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2010/2011 Divisional Previews, Part Three – Central Division

09/17/10

It’s time for the third part of my 10/11 divisional previews. After taking care of the Northwest Division and Pacific Division, here’s the final division from the Western Conference – the tough-to-predict Central Division.

You guys know the format by now – notable additions and subtractions, top prospects, and observations and storylines. Off to the previews!

Detroit Red Wings

Key Additions: Mike Modano, Ruslan Salei
Key Subtractions: Andreas Lilja

Top Prospects: Tommy McCollum, Riley Sheahan

Observations & Storylines: Injuries and fluke seasons played a big part in the Red Wings struggling through the regular season. I expect the Red Wings to overcome those as they claim the divisional title again. Jimmy Howard being the established starting goalie will help, as will signing Mike Modano to add center depth. However, I will say this – this could be the last season the Red Wings can dominate the Central. An aging squad, unsure crop of prospects, and rising powers in Chicago (dismantling + brand new goalies = rising power once again, in my opinion) and St. Louis will threaten them. Look for them to win the division by a slim 3-point-margin…or maybe even less.

Chicago Blackhawks

Key Additions: Viktor Stalberg, Ryan Potulny, John Scott, Marty Turco
Key Subtractions: Dustin Byfuglien, Kris Versteeg, Andrew Ladd, Cristobal Huet, Antti Niemi, Adam Burish, John Madden

Top Prospects: Kyle Beach, Ivan Vishnevskiy, Chris DiDomenico

Observations & Storylines: They still may be pretty loaded, but the Blackhawks lost a lot of the talent that helped them win the 2010 Stanley Cup. I believe that everyone but Huet will be missed when the games turn tough and a lot of the grinding, gnarled players aren’t there anymore. The Blackhawks will captured lightning in a bottle last season and will be hard pressed to do so again. Turco is a huge wild card here, as he can possibly sink their hopes with his style of goaltending that’s getting streakier. The team is too talented to drop any further than second in the division, but will have to keep an eye on the team below them.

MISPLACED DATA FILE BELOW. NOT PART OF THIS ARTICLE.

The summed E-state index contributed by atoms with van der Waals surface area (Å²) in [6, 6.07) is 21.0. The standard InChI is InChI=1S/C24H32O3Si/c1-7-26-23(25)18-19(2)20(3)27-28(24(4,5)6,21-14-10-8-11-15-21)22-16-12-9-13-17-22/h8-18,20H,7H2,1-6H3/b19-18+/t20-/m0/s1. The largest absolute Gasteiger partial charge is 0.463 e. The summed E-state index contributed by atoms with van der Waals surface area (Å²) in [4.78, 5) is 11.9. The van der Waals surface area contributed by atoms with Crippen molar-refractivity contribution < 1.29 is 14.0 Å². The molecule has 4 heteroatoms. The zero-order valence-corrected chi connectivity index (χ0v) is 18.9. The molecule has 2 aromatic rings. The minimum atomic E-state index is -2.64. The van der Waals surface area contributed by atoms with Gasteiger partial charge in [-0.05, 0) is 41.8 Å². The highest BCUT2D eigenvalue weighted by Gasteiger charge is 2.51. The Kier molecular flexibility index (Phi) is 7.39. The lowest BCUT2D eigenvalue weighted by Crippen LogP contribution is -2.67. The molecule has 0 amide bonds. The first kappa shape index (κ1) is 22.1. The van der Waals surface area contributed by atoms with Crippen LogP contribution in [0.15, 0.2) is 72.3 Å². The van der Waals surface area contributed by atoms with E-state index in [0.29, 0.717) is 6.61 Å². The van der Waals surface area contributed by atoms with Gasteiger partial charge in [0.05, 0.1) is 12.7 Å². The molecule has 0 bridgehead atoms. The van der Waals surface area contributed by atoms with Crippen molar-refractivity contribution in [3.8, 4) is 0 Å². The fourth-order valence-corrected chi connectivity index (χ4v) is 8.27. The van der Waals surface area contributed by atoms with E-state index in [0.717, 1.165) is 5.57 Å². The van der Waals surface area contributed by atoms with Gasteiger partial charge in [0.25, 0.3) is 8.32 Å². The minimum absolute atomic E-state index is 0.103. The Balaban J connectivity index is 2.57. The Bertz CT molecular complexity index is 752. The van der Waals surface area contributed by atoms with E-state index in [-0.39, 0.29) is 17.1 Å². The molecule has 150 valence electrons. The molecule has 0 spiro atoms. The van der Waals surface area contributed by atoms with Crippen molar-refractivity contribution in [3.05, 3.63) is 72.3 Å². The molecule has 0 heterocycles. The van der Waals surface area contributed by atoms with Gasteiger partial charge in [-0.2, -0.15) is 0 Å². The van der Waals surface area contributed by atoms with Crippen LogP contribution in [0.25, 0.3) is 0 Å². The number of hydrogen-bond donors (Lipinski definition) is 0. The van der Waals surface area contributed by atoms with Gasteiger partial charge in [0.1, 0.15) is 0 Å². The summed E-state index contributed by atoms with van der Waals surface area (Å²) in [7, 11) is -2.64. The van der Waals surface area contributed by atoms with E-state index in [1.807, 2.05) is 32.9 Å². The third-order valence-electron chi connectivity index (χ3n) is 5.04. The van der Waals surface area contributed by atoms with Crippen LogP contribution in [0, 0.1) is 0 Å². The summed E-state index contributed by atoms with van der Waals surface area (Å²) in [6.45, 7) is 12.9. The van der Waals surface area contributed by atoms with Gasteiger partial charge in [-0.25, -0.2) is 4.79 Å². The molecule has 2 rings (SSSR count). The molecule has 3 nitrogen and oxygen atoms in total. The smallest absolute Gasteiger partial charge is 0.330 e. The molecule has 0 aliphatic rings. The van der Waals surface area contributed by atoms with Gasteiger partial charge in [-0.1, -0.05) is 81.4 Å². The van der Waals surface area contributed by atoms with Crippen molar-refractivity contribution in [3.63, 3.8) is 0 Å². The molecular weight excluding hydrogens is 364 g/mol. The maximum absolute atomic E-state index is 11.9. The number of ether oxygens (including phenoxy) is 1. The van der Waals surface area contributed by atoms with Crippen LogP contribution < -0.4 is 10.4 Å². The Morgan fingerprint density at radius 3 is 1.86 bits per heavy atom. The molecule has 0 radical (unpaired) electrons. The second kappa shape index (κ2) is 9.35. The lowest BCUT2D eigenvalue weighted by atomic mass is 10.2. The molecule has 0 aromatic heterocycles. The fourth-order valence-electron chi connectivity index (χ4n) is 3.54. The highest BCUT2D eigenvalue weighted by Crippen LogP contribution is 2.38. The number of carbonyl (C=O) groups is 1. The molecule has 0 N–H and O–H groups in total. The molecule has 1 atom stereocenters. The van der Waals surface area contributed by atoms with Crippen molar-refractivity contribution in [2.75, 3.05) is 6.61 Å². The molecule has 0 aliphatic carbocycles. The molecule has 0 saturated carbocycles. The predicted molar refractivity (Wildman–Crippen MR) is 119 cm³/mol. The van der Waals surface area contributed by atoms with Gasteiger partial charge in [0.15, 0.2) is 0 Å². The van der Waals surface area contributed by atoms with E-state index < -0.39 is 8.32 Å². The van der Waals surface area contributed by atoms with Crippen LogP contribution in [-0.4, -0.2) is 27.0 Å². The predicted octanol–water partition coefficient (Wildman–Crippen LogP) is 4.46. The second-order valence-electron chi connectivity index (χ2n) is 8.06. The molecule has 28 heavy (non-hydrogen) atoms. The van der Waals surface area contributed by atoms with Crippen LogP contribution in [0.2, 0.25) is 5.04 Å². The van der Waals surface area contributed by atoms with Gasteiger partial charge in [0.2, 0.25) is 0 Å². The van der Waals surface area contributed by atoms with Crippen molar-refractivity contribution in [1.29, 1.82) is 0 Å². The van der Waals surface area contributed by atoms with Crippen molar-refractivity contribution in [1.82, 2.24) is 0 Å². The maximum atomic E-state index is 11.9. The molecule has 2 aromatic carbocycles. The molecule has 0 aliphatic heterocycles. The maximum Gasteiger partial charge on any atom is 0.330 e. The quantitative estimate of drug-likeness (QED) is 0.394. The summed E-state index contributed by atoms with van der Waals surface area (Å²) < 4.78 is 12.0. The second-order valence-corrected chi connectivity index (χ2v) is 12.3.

St. Louis Blues

Key Additions: Jaroslav Halak, Vladimir Sobotka
Key Subtractions: Paul Kariya, Keith Tkachuk, Chris Mason

Top Prospects: Alex Pietrangelo, Stefan Della-Rovere, Tyler Shattock

Observations & Storylines: Don’t ask me why, but I see the Blues going places this season. Oh, wait, that’s right – Jaro Halak is why. The darling of Montreal and the Slovak national team in Vancouver is looking to prove he’s the real deal, and I believe he is. The Blues also have a young, talented roster full of players who are going to want to prove they belong battling the big dogs of the division. I don’t think the Blues will really contend for the division this year, but it’ll be fairly close. I think they’ll finish a close third with the next team nipping at their heels.

Nashville Predators

Key Additions: Matthew Lombardi, Sergei Kostitsyn, Ryan Parent
Key Subtractions: Jason Arnott, Dan Hamhuis, Dan Ellis

Top Prospects: Chet Pickard, Ryan Ellis, Blake Geoffrion

Observations & Storylines: The Preds, I feel, will lose a close battle with the Blues for third in the division. Losing Arnott and Hamhuis hurts, but Lombardi and Parent should help ease the pain. Ryan Ellis or Blake Geoffrion could aid the big club as well if either player has a spectacular camp. At this point, it should be obvious that Chet Pickard is ready to make the jump to the NHL as Pekka Rinne’s back-up (although I’d sign Jose Theodore if I were Poile). The Preds are two dynamic forwards or so from being really tough to beat, but the assumed money problems in Nashville would kind of hamper that. Fourth in the division on paper, but would look good in any other division.